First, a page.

IT HAS been a turbulent 12 months for Conservative politician Priti Patel.
Ranked number three in last year’s GG2 Power List, her departure from the cabinet in November 2017 over unauthorised meetings with Israeli politicians stripped her of the formal power she held in Theresa May’s government and relegated her to the backbenches.
However, given the current divisions within the Tory party over Brexit, her undoubted ability and continuing high profile on the right wing of the party, few would bet against a political comeback sometime in the near future.
Patel, who was appointed secretary of state for international development in 2016, was found to have broken ministerial rules by holding 12 meetings over 12 days with Israeli leaders, including prime minister Benjamin Netanyahu, without telling the Foreign Office in advance.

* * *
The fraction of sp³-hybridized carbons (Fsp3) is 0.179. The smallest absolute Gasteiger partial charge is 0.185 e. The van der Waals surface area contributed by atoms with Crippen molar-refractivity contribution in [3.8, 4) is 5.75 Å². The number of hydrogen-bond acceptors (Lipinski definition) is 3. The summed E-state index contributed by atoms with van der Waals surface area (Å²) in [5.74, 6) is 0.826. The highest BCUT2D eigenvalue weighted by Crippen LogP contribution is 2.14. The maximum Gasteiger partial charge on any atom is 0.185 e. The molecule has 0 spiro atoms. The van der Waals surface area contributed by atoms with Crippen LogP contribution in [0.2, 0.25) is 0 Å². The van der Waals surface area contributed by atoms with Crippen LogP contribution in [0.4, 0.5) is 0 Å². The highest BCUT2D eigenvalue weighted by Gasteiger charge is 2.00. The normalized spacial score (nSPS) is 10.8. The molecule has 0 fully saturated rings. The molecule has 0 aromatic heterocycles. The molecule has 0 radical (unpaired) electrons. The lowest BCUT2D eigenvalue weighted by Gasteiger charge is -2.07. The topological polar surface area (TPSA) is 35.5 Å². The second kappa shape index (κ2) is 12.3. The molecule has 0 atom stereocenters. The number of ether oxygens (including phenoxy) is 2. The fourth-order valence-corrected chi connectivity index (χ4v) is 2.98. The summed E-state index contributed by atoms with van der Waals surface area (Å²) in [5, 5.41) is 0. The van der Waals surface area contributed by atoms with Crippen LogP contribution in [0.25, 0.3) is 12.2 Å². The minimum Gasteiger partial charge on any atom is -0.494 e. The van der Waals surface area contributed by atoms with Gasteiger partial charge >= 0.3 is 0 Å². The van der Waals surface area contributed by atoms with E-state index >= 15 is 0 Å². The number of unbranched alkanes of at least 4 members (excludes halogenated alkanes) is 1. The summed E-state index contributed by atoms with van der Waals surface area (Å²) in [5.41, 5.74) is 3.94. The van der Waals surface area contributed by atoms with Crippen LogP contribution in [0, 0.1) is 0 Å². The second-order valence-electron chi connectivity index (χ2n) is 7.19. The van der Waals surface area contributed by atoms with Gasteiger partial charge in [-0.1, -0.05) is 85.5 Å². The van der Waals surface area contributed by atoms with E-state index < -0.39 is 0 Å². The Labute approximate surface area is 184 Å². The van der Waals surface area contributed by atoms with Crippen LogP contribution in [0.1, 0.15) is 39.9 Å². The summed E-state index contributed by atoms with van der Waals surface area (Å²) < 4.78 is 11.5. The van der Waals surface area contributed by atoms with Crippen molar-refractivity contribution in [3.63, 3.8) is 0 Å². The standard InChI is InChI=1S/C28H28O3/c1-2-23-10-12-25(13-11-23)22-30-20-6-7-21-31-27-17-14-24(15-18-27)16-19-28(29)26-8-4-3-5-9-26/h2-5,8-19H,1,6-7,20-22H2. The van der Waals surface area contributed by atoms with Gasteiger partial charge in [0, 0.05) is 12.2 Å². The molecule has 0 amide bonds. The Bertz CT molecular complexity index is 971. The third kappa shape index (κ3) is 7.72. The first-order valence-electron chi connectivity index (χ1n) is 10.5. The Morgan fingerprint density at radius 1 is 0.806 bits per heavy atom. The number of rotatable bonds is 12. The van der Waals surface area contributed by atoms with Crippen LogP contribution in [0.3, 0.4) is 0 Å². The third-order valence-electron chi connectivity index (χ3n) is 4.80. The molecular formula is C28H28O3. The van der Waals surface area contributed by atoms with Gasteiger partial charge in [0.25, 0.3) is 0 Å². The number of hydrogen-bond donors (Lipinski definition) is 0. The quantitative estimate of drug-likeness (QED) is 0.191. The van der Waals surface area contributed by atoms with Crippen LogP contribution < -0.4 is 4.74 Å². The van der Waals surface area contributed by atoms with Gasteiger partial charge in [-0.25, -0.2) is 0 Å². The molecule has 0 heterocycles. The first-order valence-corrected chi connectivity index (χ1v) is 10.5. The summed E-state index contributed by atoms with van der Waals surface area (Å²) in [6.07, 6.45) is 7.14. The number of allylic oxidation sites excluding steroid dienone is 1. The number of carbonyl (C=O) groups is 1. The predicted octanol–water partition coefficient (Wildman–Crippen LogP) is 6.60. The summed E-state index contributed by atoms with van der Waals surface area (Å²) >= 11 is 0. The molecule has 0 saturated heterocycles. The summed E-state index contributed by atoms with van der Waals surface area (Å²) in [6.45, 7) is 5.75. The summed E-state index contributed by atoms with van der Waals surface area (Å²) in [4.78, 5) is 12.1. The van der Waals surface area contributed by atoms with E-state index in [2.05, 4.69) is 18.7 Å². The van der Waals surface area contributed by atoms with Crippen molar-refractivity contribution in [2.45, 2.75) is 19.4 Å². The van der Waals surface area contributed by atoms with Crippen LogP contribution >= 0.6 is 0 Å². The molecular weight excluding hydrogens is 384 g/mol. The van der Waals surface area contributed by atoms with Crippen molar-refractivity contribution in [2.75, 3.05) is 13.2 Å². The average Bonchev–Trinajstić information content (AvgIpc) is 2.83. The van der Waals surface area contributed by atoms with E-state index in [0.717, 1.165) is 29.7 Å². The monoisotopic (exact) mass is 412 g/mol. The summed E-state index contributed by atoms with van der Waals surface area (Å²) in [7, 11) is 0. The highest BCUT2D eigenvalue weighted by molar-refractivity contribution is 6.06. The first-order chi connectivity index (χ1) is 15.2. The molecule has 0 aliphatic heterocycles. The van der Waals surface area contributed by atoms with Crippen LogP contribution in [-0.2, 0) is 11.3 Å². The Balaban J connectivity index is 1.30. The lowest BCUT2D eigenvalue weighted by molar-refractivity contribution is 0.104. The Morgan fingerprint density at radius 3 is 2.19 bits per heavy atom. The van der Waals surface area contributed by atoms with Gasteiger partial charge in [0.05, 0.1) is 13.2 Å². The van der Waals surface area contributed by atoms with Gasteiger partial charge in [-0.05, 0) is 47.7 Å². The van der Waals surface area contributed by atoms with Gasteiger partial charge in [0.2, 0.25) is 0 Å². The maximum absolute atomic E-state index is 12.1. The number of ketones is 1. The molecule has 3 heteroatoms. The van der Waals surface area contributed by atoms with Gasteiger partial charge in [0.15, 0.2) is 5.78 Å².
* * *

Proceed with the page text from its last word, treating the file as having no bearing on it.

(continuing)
A prominent Brexiteer who played a leading role in the Leave campaign, Patel’s forced resignation has left her free to campaign on the side of the Euro sceptics against the government aim of a soft withdrawal from the EU.
In recent months, she has criticised May’s Chequers Brexit plan as “very different” to what was promised in the original red lines in the Conservative election manifesto.
“The British public voted to leave and our prime minister and the Conservative party stood on a manifesto last year that was very clear about the way in which we were going to leave the European Union,” she has said.
Patel was first elected MP for Witham, Essex, in 2010. She was drafted into the Number 10 Policy Unit in October 2013 by then prime minister David Cameron and was made the first UK-India diaspora champion in the same year. She was subsequently promoted as minister for employment and then exchequer secretary to the Treasury.
Despite having previously expressed scepticism over the ‘wasteful’